Ibram X. Kendi, Stamped from the Beginning: The Definitive History of Racist Ideas in America (New York: 2016), 583pp.
Ibram Kendi (born 1982) is the youngest person ever to win a National Book Award for nonfiction for his devastating study of racist ideas in American history. The title of his book comes from a speech given by the Mississippi senator and future president of the Confederacy Jefferson Davis on the floor of the US Senate on April 12, 1860. Objecting to a bill that would fund black education, Davis argued that "this government was not founded by negroes nor for negroes," but "by white men for white men." The "inequality of the black and white races," said Davis, "was stamped from the beginning."
Such unapologetic rationalizations for racism have a long history. Kendi begins with Aristotle, who divided all of humanity into two classes: "the masters and the slaves; or, if one prefers it, the Greeks and the Barbarians, those who have the right to command; and those who are born to obey." The people that the Greeks enslaved, said Aristotle, were "by nature incapable of reasoning and live a life of pure sensation, like certain tribes on the borders of the civilized world, or like people who are diseased through the onset of illnesses like epilepsy or madness."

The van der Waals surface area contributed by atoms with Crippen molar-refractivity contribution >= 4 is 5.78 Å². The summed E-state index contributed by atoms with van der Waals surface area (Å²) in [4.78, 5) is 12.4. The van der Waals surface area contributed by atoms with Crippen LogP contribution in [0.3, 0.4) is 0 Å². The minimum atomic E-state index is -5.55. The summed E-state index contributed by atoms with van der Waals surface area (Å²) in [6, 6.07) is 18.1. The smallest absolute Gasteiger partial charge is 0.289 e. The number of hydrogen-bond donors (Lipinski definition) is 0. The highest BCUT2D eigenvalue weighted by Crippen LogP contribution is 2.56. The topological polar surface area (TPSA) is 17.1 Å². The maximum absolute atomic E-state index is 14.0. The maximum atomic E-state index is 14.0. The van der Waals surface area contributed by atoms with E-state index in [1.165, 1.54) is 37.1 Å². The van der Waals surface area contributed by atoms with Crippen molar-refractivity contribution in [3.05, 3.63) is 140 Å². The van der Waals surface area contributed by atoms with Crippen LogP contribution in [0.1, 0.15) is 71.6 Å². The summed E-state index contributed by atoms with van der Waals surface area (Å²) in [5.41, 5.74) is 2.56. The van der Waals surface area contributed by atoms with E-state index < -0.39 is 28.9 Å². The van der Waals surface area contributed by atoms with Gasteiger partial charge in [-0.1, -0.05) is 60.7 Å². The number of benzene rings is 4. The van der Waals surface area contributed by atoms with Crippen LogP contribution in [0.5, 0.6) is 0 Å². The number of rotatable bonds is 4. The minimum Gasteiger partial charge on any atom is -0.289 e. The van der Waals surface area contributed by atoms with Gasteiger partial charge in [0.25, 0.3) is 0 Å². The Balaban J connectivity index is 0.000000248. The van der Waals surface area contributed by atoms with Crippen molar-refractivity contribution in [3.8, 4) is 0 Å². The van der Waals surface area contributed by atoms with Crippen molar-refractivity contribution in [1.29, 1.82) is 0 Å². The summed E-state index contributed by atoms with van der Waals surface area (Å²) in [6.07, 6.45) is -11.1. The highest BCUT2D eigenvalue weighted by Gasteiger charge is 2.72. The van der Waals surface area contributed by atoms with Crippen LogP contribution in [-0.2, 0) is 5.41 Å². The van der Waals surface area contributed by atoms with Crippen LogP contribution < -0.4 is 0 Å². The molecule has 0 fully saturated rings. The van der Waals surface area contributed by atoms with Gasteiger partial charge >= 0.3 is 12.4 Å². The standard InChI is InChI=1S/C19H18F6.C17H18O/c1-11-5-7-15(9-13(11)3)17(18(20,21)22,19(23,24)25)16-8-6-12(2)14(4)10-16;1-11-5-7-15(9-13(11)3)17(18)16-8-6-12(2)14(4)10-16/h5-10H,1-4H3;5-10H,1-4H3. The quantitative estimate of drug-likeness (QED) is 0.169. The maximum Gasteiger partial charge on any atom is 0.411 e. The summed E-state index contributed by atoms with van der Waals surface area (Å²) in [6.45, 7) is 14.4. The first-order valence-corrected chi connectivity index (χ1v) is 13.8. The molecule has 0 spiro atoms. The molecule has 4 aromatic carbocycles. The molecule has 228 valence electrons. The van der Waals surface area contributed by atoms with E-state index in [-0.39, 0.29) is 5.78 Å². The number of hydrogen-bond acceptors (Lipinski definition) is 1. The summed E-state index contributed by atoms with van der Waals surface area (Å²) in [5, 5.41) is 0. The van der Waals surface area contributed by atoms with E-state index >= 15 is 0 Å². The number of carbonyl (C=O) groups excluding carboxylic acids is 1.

Kendi organizes his history around five main characters who serve as "windows" or "tour guides," and then three "distinct arguments." The five historical figures are the Puritan pastor Cotton Mather, the Enlightenment representative Thomas Jefferson, the foremost abolitionist of his time William Lloyd Garrison, the preeminent black scholar W.E.B. Du Bois, and then the contemporary political activist Angela Davis. These "consistently prominent or provocative racial theorists" then allow Kendi to organize his sprawling history around a threefold typology of segregationists, assimilationists, and then antiracists (the subject of his new book How to Be an Antiracist, 2019).
First published in 2016, it's a bitter irony that Stamped from the Beginning has proved to be a book ahead of its time, and even more relevant today in our own Black Lives Matter moment. Although Kendi argues forcefully for the antiracist position as the only viable option, he's also careful in his prologue to say that he does not see a "singular historical force arriving at a post racial America. I did not see a singular historical force becoming more covert and implicit over time. I did not see a singular historical force taking steps forward and backward on race. I saw two distinct historical forces. I saw a dual and dueling history of racial progress and the simultaneous progression of racism." The racial progress of Obama and the racist progress of Trump embody what he calls our country's never-ending "dueling duality."
Dan Clendenin: firstname.lastname@example.org